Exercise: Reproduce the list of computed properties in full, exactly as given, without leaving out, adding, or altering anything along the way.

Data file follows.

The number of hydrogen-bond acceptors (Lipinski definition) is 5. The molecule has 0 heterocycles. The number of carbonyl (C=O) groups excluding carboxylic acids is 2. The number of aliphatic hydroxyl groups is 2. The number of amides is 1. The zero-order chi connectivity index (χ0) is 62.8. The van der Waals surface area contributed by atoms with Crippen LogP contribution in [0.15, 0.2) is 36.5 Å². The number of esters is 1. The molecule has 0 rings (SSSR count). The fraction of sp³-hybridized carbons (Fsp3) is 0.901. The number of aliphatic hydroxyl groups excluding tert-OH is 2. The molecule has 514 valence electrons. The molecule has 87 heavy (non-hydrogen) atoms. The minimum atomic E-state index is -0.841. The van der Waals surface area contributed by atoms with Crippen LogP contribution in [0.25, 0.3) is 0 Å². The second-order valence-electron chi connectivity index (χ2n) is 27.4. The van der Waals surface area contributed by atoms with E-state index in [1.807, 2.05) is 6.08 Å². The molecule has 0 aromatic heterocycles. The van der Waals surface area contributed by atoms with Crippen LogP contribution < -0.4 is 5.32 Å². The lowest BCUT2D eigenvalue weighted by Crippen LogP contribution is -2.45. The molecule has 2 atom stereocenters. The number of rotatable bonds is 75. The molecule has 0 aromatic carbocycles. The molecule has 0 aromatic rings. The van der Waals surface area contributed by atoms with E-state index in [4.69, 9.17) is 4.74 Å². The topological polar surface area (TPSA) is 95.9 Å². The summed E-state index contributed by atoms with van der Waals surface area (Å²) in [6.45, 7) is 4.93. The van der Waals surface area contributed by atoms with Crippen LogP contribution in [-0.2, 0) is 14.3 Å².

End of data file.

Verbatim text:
The number of hydrogen-bond acceptors (Lipinski definition) is 5. The molecule has 0 heterocycles. The number of carbonyl (C=O) groups excluding carboxylic acids is 2. The number of aliphatic hydroxyl groups is 2. The number of amides is 1. The zero-order chi connectivity index (χ0) is 62.8. The van der Waals surface area contributed by atoms with Crippen LogP contribution in [0.15, 0.2) is 36.5 Å². The number of esters is 1. The molecule has 0 rings (SSSR count). The fraction of sp³-hybridized carbons (Fsp3) is 0.901. The number of aliphatic hydroxyl groups excluding tert-OH is 2. The molecule has 514 valence electrons. The molecule has 87 heavy (non-hydrogen) atoms. The minimum atomic E-state index is -0.841. The van der Waals surface area contributed by atoms with Crippen LogP contribution in [0.25, 0.3) is 0 Å². The second-order valence-electron chi connectivity index (χ2n) is 27.4. The van der Waals surface area contributed by atoms with E-state index in [1.807, 2.05) is 6.08 Å². The molecule has 0 aromatic heterocycles. The van der Waals surface area contributed by atoms with Crippen LogP contribution < -0.4 is 5.32 Å². The lowest BCUT2D eigenvalue weighted by Crippen LogP contribution is -2.45. The molecule has 2 atom stereocenters. The number of rotatable bonds is 75. The molecule has 0 aromatic carbocycles. The molecule has 0 aromatic rings. The van der Waals surface area contributed by atoms with E-state index in [4.69, 9.17) is 4.74 Å². The topological polar surface area (TPSA) is 95.9 Å². The summed E-state index contributed by atoms with van der Waals surface area (Å²) in [6.45, 7) is 4.93. The van der Waals surface area contributed by atoms with Crippen LogP contribution in [-0.2, 0) is 14.3 Å².